tursiops

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This has been debunked. The method used to produce their results was flawed. This has been graphically demonstrated (both literally and figuratively) by showing that completely random data will produce the same result.
I don't think this is a fair summary. Even Wikipedia explains it better than that.

Also, much of the criticism of D-K comes from ignoring the empirical results because no reason for them can be agreed on. No mechanism, so the data must be wrong. That's bad science.
 

pauldw

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Voight-Kampff tests have always analyzed people correctly.
 

lowwall

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I don't think this is a fair summary. Even Wikipedia explains it better than that.
Could you provide a better one?
Also, much of the criticism of D-K comes from ignoring the empirical results because no reason for them can be agreed on. No mechanism, so the data must be wrong. That's bad science.
That is not the issue here. Did you read the autocorrelation link provided by the OP? This criticism is based on their statistical methodology. The conclusions D-K have drawn are based on a completely flawed method.

I can show the flaw in their method with a simple thought experiment. But first we have to look at one of the actual charts on which their claims were based.
dunning_kruger_chart.png

The horizontal axis is formed by taking the test scores and breaking then up into 4 groups. The vertical axis is used for two things, both expressed as percentiles. First is the test score. Second is the average of student's guess about what their score would be for each quartile.

D-K's findings are based on the difference between the two lines. When the solid line is above the shaded line, they declared it to be overconfidence. When it's below, they found underconfidence.

The problem is that the shaded line has no inherent meaning. Because it uses the same data points to form both its axes, it is simply a plot of x=x. Another way to put it is that the shaded line actually is the x axis. it's just been redrawn at a 45 degree angle from where it belongs.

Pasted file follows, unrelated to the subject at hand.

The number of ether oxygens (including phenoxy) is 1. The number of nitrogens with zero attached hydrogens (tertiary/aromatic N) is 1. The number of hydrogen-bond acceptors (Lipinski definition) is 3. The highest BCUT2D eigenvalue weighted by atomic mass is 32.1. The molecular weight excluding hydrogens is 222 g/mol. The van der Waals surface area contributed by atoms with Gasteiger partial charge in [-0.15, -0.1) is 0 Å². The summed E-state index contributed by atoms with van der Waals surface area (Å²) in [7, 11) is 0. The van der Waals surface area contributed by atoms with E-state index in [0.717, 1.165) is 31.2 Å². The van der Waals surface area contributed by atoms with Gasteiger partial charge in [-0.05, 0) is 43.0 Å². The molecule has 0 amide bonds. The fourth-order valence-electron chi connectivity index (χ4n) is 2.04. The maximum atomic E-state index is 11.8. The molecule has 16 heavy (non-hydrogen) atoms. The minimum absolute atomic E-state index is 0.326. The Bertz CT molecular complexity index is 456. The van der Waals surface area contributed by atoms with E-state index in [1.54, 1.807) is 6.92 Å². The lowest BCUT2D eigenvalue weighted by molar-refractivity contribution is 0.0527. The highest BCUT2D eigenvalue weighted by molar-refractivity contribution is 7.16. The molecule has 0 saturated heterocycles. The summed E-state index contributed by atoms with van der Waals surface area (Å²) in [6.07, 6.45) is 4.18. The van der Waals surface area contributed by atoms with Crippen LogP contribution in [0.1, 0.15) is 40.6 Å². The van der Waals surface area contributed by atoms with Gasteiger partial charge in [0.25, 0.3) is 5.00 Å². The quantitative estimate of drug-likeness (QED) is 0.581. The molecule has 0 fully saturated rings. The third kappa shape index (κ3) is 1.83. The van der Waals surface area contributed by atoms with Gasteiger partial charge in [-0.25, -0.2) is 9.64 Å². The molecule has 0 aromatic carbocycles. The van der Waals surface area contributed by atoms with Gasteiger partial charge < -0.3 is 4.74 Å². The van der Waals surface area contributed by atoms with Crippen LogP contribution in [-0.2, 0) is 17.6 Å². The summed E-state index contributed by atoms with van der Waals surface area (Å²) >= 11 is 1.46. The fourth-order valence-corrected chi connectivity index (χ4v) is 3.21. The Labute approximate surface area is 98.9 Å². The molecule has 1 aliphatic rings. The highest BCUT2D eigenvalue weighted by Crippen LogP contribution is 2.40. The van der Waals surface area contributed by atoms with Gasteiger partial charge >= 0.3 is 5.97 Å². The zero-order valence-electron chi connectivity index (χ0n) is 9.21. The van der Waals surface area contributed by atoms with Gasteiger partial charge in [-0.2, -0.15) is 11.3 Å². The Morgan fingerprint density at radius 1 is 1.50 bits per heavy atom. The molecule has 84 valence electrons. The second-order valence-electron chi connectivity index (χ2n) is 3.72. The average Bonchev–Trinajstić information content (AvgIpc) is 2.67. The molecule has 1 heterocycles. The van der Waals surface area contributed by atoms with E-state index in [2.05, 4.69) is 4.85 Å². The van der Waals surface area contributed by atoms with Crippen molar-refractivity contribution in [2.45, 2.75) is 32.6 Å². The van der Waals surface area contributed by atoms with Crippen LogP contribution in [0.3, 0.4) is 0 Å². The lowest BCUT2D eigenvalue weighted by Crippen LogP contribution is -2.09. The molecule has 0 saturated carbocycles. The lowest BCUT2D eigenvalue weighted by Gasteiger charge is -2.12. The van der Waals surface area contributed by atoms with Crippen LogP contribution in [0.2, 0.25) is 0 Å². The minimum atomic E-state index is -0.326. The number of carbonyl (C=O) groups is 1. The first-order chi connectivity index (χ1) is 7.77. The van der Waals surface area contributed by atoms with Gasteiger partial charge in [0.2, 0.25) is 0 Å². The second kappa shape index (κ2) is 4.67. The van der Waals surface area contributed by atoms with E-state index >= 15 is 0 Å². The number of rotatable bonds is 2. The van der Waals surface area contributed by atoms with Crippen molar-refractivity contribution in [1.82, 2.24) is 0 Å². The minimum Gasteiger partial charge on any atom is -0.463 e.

Contrast this to the solid line which has two independent variables as axes and thus gives you potentially valid data. In this case it shows that perceived ability increases as domain knowledge increases.

If you haven't grasped it yet, here's the thought experiment. Take the same students and their same guesses on their perceived ability and replace the test they took with a toss of a 12 sided die (borrowed from my old D&D set). Assign those who rolled 1-3 to the bottom quartile, 4-6 to the 2nd quartile, etc.

Now what will your graph look like? Well, it will look something like this (please pretend the solid line is both straight and horizontal).

image2_1.png

So Dunning-Kruger triumphs again, right? Those dumb bottom quartile kids sure are overconfident. And those top kids once again showed their good breeding by slightly underestimating their ability.

But what are we really seeing? Let's start with the easy stuff. Comparing the solid line to the x axis, we see nothing. There is no change in perceived ability compared to quartile. This is expected because there is no difference in each of the groups, they were assigned randomly. Why doesn't the solid line bisect the middle of the shaded line? That's actually a well known cognitive bias called above-average effect (which is discussed in the original paper). It turns out that the average human thinks he or she is quite a bit above average, so the solid line is shifted above 50%.

Now what about that difference between the solid and shaded line? The one that D-K uses to show how overconfident the dumb kids are? But there aren't any dumb kids here, just a meaningless line that should never have been drawn on the chart.
 

happy-diver

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Gareth lock flys around the world supervising his minions on
not knowing what they don't know and how stupid they are.